Roland Users Group
Kevin Ricard is one of those players that everyone has heard—they just may not know it. His versatility makes him a hot commodity in many stylistic circles, both live and in the studio. Just look at a few of his varied recording credits: Christina Aguliera, Kenny Loggins, Joe Zawinal, Kirk Whalum, Michael McDonald, Yolanda Adams, Paul Jackson, Jr., and Keyshia Cole.
I recently caught up with Kevin on the set of American Idol, and asked him how Roland percussion products help him remain so versatile.
Mike Snyder: I know you’ve used an SPD-20 in your setup for years. For this season of American Idol you’ve added a few more Roland pieces.
Kevin Ricard: Yes, I have, The SPD-S and HandSonic have been a great addition to my rig. On American Idol we get thrown so many different styles from week to week, that you have to have the right sound ready at a moment's notice. With my Roland gear I know if I need a sound on the fly I can get it, and if I don’t have it, I can sample it or create on the SPD-S.
Mike: I remember, from my TV session days, that the pace is very fast. In addition to the live playing for the live show, you prerecord all the contestant’s material, don’t you?
Kevin: Every Sunday during the season, we go into Capitol Records to cut the songs. That means that we are cutting a full record’s worth of songs live in one day: Rhythm, horns, strings and background vocals.
Because of the amount of music, we have to work quickly and efficiently. This is where my Roland gear really shines. It allows me to pull up and play any combination of sounds on short notice. I couldn’t possibly do this with a large number of acoustic instruments under these time constraints. Just the time to reset mikes and get the right EQ would drastically cut into the schedule.
Mike: Can you share a specific time the HandSonic came to your rescue?
Kevin: We were recording Sting’s song “Fragile,” and on the original there were no drums. The percussion on the original was udu drum (played by Mino Cinelu), congas, shaker and percussion effects. The udu part was a strike on the side of the drum and the low sound. I decided to use a tabla for the side strike and the low sound of an udu. The HandSonic was my go-to-instrument for this, because I certainly didn’t have time to pull out an acoustic udu and tabla, let alone have additional mikes set and EQ’d. It sounded great and everybody in the band was asking me what I was playing and commenting on how great it sounded!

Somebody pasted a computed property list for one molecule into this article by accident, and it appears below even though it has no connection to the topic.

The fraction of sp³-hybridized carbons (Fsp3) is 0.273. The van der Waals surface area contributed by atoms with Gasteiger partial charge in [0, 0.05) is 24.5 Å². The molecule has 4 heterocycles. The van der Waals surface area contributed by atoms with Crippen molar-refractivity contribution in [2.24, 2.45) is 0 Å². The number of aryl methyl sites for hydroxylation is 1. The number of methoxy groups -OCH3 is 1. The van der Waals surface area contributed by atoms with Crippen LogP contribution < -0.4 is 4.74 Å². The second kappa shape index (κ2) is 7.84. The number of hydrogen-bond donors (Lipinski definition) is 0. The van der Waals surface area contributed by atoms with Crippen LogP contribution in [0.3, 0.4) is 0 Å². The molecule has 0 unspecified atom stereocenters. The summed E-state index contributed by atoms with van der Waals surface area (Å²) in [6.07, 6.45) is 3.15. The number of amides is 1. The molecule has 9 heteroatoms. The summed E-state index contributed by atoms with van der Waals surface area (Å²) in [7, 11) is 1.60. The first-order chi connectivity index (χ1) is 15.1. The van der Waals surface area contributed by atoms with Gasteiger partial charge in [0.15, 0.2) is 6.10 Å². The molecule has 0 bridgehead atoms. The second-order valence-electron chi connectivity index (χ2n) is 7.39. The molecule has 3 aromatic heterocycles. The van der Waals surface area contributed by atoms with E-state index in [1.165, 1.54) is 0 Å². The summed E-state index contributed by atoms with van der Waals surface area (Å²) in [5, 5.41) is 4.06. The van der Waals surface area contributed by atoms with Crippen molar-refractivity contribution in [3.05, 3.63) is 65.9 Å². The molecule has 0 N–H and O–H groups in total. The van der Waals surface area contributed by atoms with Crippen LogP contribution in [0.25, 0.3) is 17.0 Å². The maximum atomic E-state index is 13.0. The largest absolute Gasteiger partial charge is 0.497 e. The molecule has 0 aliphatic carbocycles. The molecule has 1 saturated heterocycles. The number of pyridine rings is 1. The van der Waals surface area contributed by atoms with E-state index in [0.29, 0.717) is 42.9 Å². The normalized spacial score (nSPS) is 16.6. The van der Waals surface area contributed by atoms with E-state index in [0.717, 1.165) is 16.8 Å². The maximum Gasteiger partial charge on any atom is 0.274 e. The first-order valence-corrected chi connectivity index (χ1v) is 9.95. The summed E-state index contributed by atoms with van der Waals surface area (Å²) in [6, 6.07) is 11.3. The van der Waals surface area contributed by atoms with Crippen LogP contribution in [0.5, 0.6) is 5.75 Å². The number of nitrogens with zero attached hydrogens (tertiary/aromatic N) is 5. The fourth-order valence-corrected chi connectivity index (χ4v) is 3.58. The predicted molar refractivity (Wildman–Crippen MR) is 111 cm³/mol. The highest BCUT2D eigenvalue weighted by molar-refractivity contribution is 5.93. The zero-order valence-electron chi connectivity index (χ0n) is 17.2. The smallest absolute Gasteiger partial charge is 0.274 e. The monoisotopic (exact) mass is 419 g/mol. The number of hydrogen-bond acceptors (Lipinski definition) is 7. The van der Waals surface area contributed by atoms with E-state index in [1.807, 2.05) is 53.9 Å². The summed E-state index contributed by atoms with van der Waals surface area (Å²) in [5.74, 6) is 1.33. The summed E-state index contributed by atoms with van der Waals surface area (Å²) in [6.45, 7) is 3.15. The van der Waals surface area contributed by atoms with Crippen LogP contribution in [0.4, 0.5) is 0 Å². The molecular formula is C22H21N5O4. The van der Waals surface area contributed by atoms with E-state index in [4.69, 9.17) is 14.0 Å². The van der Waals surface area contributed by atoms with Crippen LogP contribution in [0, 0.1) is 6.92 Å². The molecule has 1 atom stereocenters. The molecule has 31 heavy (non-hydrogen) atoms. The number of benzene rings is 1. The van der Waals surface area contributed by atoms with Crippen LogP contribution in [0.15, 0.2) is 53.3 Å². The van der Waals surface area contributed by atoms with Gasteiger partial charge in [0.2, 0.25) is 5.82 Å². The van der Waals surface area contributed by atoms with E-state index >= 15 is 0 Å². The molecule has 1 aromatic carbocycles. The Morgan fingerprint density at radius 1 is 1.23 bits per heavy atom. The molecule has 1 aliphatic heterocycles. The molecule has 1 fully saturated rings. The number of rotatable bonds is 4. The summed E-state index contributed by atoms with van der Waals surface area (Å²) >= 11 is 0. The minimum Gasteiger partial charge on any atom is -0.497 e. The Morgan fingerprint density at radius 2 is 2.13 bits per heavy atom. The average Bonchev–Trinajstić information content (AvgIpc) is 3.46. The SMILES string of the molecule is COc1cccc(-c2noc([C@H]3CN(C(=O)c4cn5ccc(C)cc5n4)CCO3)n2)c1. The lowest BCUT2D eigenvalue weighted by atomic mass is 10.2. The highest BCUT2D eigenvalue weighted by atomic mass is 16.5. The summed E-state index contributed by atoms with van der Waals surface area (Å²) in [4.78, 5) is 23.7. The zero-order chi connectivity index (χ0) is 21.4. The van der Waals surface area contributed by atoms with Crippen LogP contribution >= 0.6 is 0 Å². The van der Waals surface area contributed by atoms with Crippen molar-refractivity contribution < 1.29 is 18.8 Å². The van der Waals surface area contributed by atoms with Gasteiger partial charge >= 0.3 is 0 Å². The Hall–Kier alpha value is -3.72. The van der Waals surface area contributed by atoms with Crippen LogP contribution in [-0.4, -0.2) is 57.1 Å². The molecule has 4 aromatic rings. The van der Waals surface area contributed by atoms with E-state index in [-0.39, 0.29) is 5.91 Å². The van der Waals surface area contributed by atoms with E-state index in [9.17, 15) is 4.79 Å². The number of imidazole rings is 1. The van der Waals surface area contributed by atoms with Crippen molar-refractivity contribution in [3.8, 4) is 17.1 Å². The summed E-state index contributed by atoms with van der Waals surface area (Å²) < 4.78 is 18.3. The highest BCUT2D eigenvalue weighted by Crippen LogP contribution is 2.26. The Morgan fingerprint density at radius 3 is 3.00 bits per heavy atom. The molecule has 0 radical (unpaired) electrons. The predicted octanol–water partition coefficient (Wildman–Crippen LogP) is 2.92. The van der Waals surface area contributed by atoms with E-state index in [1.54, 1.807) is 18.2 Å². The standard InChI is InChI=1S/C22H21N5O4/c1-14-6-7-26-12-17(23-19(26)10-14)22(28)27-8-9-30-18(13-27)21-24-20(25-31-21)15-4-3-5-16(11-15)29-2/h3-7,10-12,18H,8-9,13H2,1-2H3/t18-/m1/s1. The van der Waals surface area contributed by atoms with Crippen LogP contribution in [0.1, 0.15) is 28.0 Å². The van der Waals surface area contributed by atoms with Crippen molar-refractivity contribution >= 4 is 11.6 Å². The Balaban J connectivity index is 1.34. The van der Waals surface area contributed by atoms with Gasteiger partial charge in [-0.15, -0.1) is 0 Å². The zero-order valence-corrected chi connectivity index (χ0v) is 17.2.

Mike: The SPD-S Sample Pad is a unique piece of gear that allows you to sample and manipulate sounds easily and quickly. How has it worked into what you do?
Kevin: The SPD-S has saved the day on more than a few occasions. For instance, one week we did “We Will Rock You” by Queen. That song has the iconic huge drum and clap sound that starts the song. It’s not something that you can create with just an acoustic drum kit without changing the EQ and effects. So, I just sampled the kick and claps from the original track, and added a sample of a sub-frequency kick to go along with original kick sound. Then, I edited the end point to line up with the tempo that we were playing the song. The result was a stadium-sized drum and clap loop that melded perfectly with the drum kit.
Another week, we were doing the Beatles’ song “Come Together.” That song has a distinctive vocal part at the downbeat of every bar of the intro and re-intros. A “shoomp” sound done live on the original with some effects added. I sampled myself with a mike directly into the SPD-S and added some of the SPD-S’ onboard effects. It sounded great and worked perfectly.
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Getting the right sound for the song and grooving his butt off, that’s what keeps Kevin busy. Check out Kevin’s work on American Idol. Percussion and drums are both on stage this season. So, in addition to hearing him, there are some great shots of him in action!